This blog post summaries what I’ve completed in Phase 1 in my Outreachy internship with Fedora Happiness Packets, things I learned and the challenges I faced 🙂

What progress did I make?

  1. WYSIWYG Editor Integration: Prior to this change, Happiness Packets could not be formatted or embed pictures. CKEditor integration enabled users to send messages with rich text embedded. It also supports embedding images via links.
  2. Message confirmation link is now only accessible to the sender: When a sender composes a Happiness Packet and sends it, they first receive a confirmation email to send the message. Previously, this link was accessible to anyone, even a user that is not logged in. As this shouldn’t be the case, this bug resolving now only allows the sender of the message to access this link to confirm sending their Happiness Packet.
  3. Auto Reload code changes: This was one I was personally most excited about. Prior to this change, for any modifications made to the code base, we have to rebuild the container for them take effect. In a continuous development workflow, one can imagine how tiresome the waiting process for containers to be build would be. Now any changes made to the back-end or front-end are reflected without rebuilding the containers which speeds up the development workflow by a great measure!
  4. Customize Admin Interface for Message Model: For Admin users, Django Admin Site is a handy tool to access the database. One of the most important functionalities for admins in Fedora Happiness Packets is to approve messages to be displayed in the happiness archive. Prior to this change, due to the lack of filters, admins had to manually find messages that have not be approved. In this change, I introduced better listing of the messages so it’s easier to see at a single glance which message need permission approval. I added filters so that messages that have been approved by sender and receiver can be easily filtered for the admins to grant permission to. I also formatted the message detail page to better categorize each section of the various message model field.
  5. RPM package builds in COPR: This was the most challenging tasks of all but was totally worth it for the awesome badge I got for it! The PyPI package for message schema is also needs to be packaged as a RPM package to deploy the application in production. I created the RPM package and finally got it building successfully in a COPR repository.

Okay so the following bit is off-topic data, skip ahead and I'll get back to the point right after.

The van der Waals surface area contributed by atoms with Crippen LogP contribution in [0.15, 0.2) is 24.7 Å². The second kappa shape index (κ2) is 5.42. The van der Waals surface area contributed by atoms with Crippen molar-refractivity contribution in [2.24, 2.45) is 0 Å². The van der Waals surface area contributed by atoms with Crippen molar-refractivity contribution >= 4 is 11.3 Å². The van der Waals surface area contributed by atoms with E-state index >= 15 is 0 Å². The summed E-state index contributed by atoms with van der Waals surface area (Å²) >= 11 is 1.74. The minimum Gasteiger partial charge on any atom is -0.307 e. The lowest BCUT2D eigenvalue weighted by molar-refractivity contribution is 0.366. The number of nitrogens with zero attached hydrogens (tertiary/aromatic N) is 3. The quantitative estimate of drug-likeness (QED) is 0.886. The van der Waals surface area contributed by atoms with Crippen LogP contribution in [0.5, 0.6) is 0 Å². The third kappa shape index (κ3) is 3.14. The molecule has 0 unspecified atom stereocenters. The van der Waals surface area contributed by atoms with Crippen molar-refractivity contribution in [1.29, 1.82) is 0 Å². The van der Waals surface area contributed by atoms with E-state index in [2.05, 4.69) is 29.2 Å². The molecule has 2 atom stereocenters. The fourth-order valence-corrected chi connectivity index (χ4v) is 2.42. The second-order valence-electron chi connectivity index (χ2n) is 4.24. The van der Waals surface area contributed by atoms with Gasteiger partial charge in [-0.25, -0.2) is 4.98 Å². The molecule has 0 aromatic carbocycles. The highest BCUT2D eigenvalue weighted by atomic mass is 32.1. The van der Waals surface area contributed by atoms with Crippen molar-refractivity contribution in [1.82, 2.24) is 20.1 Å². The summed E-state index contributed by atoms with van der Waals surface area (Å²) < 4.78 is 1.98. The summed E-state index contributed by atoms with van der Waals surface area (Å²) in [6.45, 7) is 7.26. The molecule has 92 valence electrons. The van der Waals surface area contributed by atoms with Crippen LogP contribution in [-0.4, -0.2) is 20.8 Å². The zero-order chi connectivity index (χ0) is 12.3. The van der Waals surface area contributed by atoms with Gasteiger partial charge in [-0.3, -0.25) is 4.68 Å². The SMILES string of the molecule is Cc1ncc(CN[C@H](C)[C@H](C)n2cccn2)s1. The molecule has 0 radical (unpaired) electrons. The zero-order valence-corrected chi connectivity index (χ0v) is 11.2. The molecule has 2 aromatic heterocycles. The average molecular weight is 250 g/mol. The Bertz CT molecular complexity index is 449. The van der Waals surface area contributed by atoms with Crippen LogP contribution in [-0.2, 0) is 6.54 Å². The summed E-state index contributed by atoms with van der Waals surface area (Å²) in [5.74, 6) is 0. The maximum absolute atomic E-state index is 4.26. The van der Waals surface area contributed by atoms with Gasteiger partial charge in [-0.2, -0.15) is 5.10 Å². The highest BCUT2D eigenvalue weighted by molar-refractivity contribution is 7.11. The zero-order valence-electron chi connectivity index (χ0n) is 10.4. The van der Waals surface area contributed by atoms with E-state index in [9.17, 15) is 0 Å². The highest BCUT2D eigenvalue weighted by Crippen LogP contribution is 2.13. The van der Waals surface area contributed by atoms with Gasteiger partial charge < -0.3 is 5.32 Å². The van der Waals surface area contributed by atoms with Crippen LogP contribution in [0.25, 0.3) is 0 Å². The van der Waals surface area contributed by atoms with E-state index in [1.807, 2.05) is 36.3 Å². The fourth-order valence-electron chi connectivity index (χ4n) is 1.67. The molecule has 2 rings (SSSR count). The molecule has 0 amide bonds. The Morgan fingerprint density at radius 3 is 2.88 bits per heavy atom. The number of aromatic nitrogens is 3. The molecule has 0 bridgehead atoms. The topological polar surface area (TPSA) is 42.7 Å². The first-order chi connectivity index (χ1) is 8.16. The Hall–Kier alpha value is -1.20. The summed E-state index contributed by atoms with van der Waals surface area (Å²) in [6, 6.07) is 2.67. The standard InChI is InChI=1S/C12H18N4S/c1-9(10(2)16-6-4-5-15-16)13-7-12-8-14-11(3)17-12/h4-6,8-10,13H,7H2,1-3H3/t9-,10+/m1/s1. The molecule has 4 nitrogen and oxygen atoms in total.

6. Custom Logout function: Fedora Happiness Packets uses Mozilla Django OIDC. When logging out, OpenID logs out of the host application but the OpenID Provider keeps them logged in. This is often referred to as the Single Sign-Out. This is essential to prompt the user for credentials after they log out of the application. This is a WIP.

What did I learn?

Here comes the best part. This initial phase had a lot of new learnings in store for me. I learned about the workings of CKEditor in detail to integrate it. I learned a great deal about Docker and how Volumes work. I learned how are RPM packages build and how to debug failing builds in COPR. I also learned about OpenID and how it workflow in which it provides authentication and why OP logout is not considered an issue.

Apart from all that I learned while solving these issues, I also learned how to deploy a Django application and did the same in Vagrant.

Challenges? Heck yes!

I had my fair share of moments when nothing seemed to work. The second week of the internship was that challenging time for me. I was working on RPM builds which were failing and I had no clue why or how to debug. The next issue I was tackling at the same time was auto-reload changes and was trying to figure out how to integrate this for back-end while not overwriting the container build process due to volumes. And lastly, custom logout function for logging out of OP was proving to be a difficult finding documentation about. While this struggle is hard and sometimes makes you question yourself, it is only these times, when you learn in abundance. While trying to find solution for my problems I gained a deeper understanding of all these three topics.

My mentors jflory7, skamath, cverna, bt0dotninja, AnXh3L0 and jonatoni were great help. They helped during every step of the way and provided me with the essential resources. They also directed me to the right place to ask my doubts.

That summaries phase 1 of my Outreachy internship! Hopefully the next phase will turn out to be just as fun and challenging! 🙂